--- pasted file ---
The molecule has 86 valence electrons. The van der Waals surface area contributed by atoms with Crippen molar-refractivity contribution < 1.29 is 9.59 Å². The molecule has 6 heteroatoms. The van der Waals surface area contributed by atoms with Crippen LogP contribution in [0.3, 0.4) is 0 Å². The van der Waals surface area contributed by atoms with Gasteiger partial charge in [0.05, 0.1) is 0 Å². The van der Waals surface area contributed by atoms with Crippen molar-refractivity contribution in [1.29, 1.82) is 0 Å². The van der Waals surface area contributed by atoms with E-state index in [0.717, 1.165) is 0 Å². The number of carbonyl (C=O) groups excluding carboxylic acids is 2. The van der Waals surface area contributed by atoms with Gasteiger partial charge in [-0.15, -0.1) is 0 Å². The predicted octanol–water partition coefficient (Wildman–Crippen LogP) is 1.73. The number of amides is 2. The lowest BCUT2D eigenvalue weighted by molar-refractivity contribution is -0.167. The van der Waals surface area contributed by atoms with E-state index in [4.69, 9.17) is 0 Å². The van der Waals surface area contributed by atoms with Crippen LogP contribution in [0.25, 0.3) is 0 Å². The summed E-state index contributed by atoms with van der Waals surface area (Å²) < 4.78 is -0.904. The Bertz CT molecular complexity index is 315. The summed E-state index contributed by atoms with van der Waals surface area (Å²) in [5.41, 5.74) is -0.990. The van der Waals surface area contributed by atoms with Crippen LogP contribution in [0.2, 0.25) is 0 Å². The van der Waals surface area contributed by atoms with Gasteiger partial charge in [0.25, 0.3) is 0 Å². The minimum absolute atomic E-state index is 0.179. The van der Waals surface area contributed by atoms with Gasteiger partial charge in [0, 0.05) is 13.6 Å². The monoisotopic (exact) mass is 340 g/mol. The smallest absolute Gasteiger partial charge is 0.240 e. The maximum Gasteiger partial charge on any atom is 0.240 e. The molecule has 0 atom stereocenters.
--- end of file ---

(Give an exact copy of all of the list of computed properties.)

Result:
The molecule has 86 valence electrons. The van der Waals surface area contributed by atoms with Crippen molar-refractivity contribution < 1.29 is 9.59 Å². The molecule has 6 heteroatoms. The van der Waals surface area contributed by atoms with Crippen LogP contribution in [0.3, 0.4) is 0 Å². The van der Waals surface area contributed by atoms with Gasteiger partial charge in [0.05, 0.1) is 0 Å². The van der Waals surface area contributed by atoms with Crippen molar-refractivity contribution in [1.29, 1.82) is 0 Å². The van der Waals surface area contributed by atoms with E-state index in [0.717, 1.165) is 0 Å². The number of carbonyl (C=O) groups excluding carboxylic acids is 2. The van der Waals surface area contributed by atoms with Gasteiger partial charge in [-0.15, -0.1) is 0 Å². The predicted octanol–water partition coefficient (Wildman–Crippen LogP) is 1.73. The number of amides is 2. The lowest BCUT2D eigenvalue weighted by molar-refractivity contribution is -0.167. The van der Waals surface area contributed by atoms with E-state index in [4.69, 9.17) is 0 Å². The van der Waals surface area contributed by atoms with Crippen LogP contribution in [0.25, 0.3) is 0 Å². The summed E-state index contributed by atoms with van der Waals surface area (Å²) < 4.78 is -0.904. The Bertz CT molecular complexity index is 315. The summed E-state index contributed by atoms with van der Waals surface area (Å²) in [5.41, 5.74) is -0.990. The van der Waals surface area contributed by atoms with Crippen LogP contribution in [0.2, 0.25) is 0 Å². The van der Waals surface area contributed by atoms with Gasteiger partial charge in [0.25, 0.3) is 0 Å². The minimum absolute atomic E-state index is 0.179. The van der Waals surface area contributed by atoms with Gasteiger partial charge in [0, 0.05) is 13.6 Å². The monoisotopic (exact) mass is 340 g/mol. The smallest absolute Gasteiger partial charge is 0.240 e. The maximum Gasteiger partial charge on any atom is 0.240 e. The molecule has 0 atom stereocenters.